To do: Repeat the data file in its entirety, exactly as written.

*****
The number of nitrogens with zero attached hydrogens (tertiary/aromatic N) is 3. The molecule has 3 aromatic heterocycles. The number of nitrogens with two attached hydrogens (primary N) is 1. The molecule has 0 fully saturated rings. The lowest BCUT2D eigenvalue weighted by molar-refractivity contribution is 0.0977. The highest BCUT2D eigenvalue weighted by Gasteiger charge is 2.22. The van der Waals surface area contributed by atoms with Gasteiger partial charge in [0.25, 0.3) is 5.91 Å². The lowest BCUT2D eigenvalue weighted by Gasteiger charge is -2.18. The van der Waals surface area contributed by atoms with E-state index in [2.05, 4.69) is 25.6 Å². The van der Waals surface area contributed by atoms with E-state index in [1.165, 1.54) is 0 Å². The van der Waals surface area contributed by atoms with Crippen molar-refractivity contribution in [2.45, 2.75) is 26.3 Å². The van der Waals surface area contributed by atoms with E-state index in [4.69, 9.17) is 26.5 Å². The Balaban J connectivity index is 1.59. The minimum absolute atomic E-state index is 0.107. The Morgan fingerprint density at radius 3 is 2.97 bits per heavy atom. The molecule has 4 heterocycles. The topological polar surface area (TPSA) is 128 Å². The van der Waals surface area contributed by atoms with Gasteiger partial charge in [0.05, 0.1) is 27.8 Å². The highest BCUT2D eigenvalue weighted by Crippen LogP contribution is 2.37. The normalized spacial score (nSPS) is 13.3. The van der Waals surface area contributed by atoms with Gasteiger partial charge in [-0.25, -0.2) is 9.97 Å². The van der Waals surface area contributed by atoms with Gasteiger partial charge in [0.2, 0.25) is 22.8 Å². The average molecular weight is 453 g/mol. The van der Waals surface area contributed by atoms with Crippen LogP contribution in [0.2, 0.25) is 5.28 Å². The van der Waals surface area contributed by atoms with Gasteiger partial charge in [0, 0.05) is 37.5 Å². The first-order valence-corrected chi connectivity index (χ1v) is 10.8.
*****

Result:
The number of nitrogens with zero attached hydrogens (tertiary/aromatic N) is 3. The molecule has 3 aromatic heterocycles. The number of nitrogens with two attached hydrogens (primary N) is 1. The molecule has 0 fully saturated rings. The lowest BCUT2D eigenvalue weighted by molar-refractivity contribution is 0.0977. The highest BCUT2D eigenvalue weighted by Gasteiger charge is 2.22. The van der Waals surface area contributed by atoms with Gasteiger partial charge in [0.25, 0.3) is 5.91 Å². The lowest BCUT2D eigenvalue weighted by Gasteiger charge is -2.18. The van der Waals surface area contributed by atoms with E-state index in [2.05, 4.69) is 25.6 Å². The van der Waals surface area contributed by atoms with E-state index in [1.165, 1.54) is 0 Å². The van der Waals surface area contributed by atoms with Crippen molar-refractivity contribution in [2.45, 2.75) is 26.3 Å². The van der Waals surface area contributed by atoms with E-state index in [4.69, 9.17) is 26.5 Å². The Balaban J connectivity index is 1.59. The minimum absolute atomic E-state index is 0.107. The Morgan fingerprint density at radius 3 is 2.97 bits per heavy atom. The molecule has 4 heterocycles. The topological polar surface area (TPSA) is 128 Å². The van der Waals surface area contributed by atoms with Gasteiger partial charge in [0.05, 0.1) is 27.8 Å². The highest BCUT2D eigenvalue weighted by Crippen LogP contribution is 2.37. The normalized spacial score (nSPS) is 13.3. The van der Waals surface area contributed by atoms with Gasteiger partial charge in [-0.25, -0.2) is 9.97 Å². The van der Waals surface area contributed by atoms with Gasteiger partial charge in [0.2, 0.25) is 22.8 Å². The average molecular weight is 453 g/mol. The van der Waals surface area contributed by atoms with Crippen LogP contribution in [0.2, 0.25) is 5.28 Å². The van der Waals surface area contributed by atoms with Gasteiger partial charge in [0, 0.05) is 37.5 Å². The first-order valence-corrected chi connectivity index (χ1v) is 10.8.